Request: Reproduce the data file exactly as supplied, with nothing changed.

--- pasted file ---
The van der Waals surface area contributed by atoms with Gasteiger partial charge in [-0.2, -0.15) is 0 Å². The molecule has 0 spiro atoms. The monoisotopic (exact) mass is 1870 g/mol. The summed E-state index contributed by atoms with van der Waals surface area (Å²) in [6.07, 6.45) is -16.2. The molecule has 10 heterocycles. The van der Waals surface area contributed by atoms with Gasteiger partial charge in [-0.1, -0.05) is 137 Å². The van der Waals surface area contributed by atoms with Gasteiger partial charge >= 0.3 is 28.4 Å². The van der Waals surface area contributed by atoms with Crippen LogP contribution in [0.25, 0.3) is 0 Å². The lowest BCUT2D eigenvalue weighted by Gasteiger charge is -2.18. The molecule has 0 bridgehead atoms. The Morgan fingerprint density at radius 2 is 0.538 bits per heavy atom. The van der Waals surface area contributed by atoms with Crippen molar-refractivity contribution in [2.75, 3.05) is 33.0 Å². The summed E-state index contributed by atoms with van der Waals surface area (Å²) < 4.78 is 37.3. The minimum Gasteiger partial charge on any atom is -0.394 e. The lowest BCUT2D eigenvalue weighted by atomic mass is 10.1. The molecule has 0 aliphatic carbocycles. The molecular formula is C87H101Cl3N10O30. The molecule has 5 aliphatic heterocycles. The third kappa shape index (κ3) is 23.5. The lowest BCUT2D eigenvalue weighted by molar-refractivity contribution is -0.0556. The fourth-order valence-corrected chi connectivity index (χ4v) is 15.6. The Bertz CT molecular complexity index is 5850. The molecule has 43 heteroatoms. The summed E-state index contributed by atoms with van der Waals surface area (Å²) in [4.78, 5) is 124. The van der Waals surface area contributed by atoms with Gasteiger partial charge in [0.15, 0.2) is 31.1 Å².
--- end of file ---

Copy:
The van der Waals surface area contributed by atoms with Gasteiger partial charge in [-0.2, -0.15) is 0 Å². The molecule has 0 spiro atoms. The monoisotopic (exact) mass is 1870 g/mol. The summed E-state index contributed by atoms with van der Waals surface area (Å²) in [6.07, 6.45) is -16.2. The molecule has 10 heterocycles. The van der Waals surface area contributed by atoms with Gasteiger partial charge in [-0.1, -0.05) is 137 Å². The van der Waals surface area contributed by atoms with Gasteiger partial charge >= 0.3 is 28.4 Å². The van der Waals surface area contributed by atoms with Crippen LogP contribution in [0.25, 0.3) is 0 Å². The lowest BCUT2D eigenvalue weighted by Gasteiger charge is -2.18. The molecule has 0 bridgehead atoms. The Morgan fingerprint density at radius 2 is 0.538 bits per heavy atom. The van der Waals surface area contributed by atoms with Crippen molar-refractivity contribution in [2.75, 3.05) is 33.0 Å². The summed E-state index contributed by atoms with van der Waals surface area (Å²) < 4.78 is 37.3. The minimum Gasteiger partial charge on any atom is -0.394 e. The lowest BCUT2D eigenvalue weighted by atomic mass is 10.1. The molecule has 0 aliphatic carbocycles. The molecular formula is C87H101Cl3N10O30. The molecule has 5 aliphatic heterocycles. The third kappa shape index (κ3) is 23.5. The lowest BCUT2D eigenvalue weighted by molar-refractivity contribution is -0.0556. The fourth-order valence-corrected chi connectivity index (χ4v) is 15.6. The Bertz CT molecular complexity index is 5850. The molecule has 43 heteroatoms. The summed E-state index contributed by atoms with van der Waals surface area (Å²) in [4.78, 5) is 124. The van der Waals surface area contributed by atoms with Gasteiger partial charge in [0.15, 0.2) is 31.1 Å².